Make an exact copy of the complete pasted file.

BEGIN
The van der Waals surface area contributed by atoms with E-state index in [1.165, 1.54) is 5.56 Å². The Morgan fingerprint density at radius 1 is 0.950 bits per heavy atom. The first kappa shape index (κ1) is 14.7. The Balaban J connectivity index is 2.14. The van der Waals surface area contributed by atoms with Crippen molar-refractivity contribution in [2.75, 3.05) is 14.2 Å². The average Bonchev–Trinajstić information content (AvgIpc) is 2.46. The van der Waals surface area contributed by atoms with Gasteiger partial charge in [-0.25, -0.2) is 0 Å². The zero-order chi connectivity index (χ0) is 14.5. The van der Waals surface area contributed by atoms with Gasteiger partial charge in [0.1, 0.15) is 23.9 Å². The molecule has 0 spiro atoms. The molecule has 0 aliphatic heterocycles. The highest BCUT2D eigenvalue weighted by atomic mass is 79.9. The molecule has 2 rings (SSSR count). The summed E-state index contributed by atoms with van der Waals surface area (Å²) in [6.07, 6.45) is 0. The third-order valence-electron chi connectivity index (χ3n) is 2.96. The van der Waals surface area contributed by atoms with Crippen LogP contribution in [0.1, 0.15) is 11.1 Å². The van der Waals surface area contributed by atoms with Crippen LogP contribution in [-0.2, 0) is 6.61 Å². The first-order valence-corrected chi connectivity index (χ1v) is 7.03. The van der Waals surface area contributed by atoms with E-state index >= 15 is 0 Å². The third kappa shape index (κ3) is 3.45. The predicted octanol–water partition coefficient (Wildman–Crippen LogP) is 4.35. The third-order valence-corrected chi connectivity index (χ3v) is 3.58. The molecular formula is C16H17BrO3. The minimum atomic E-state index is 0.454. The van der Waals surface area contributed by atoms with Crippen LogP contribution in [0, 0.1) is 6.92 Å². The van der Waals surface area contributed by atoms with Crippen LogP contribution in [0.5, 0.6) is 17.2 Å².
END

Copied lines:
The van der Waals surface area contributed by atoms with E-state index in [1.165, 1.54) is 5.56 Å². The Morgan fingerprint density at radius 1 is 0.950 bits per heavy atom. The first kappa shape index (κ1) is 14.7. The Balaban J connectivity index is 2.14. The van der Waals surface area contributed by atoms with Crippen molar-refractivity contribution in [2.75, 3.05) is 14.2 Å². The average Bonchev–Trinajstić information content (AvgIpc) is 2.46. The van der Waals surface area contributed by atoms with Gasteiger partial charge in [-0.25, -0.2) is 0 Å². The zero-order chi connectivity index (χ0) is 14.5. The van der Waals surface area contributed by atoms with Gasteiger partial charge in [0.1, 0.15) is 23.9 Å². The molecule has 0 spiro atoms. The molecule has 0 aliphatic heterocycles. The highest BCUT2D eigenvalue weighted by atomic mass is 79.9. The molecule has 2 rings (SSSR count). The summed E-state index contributed by atoms with van der Waals surface area (Å²) in [6.07, 6.45) is 0. The third-order valence-electron chi connectivity index (χ3n) is 2.96. The van der Waals surface area contributed by atoms with Crippen LogP contribution in [0.1, 0.15) is 11.1 Å². The van der Waals surface area contributed by atoms with Crippen LogP contribution in [-0.2, 0) is 6.61 Å². The first-order valence-corrected chi connectivity index (χ1v) is 7.03. The van der Waals surface area contributed by atoms with E-state index >= 15 is 0 Å². The third kappa shape index (κ3) is 3.45. The predicted octanol–water partition coefficient (Wildman–Crippen LogP) is 4.35. The third-order valence-corrected chi connectivity index (χ3v) is 3.58. The molecular formula is C16H17BrO3. The minimum atomic E-state index is 0.454. The van der Waals surface area contributed by atoms with Crippen LogP contribution in [0, 0.1) is 6.92 Å². The van der Waals surface area contributed by atoms with Crippen LogP contribution in [0.5, 0.6) is 17.2 Å².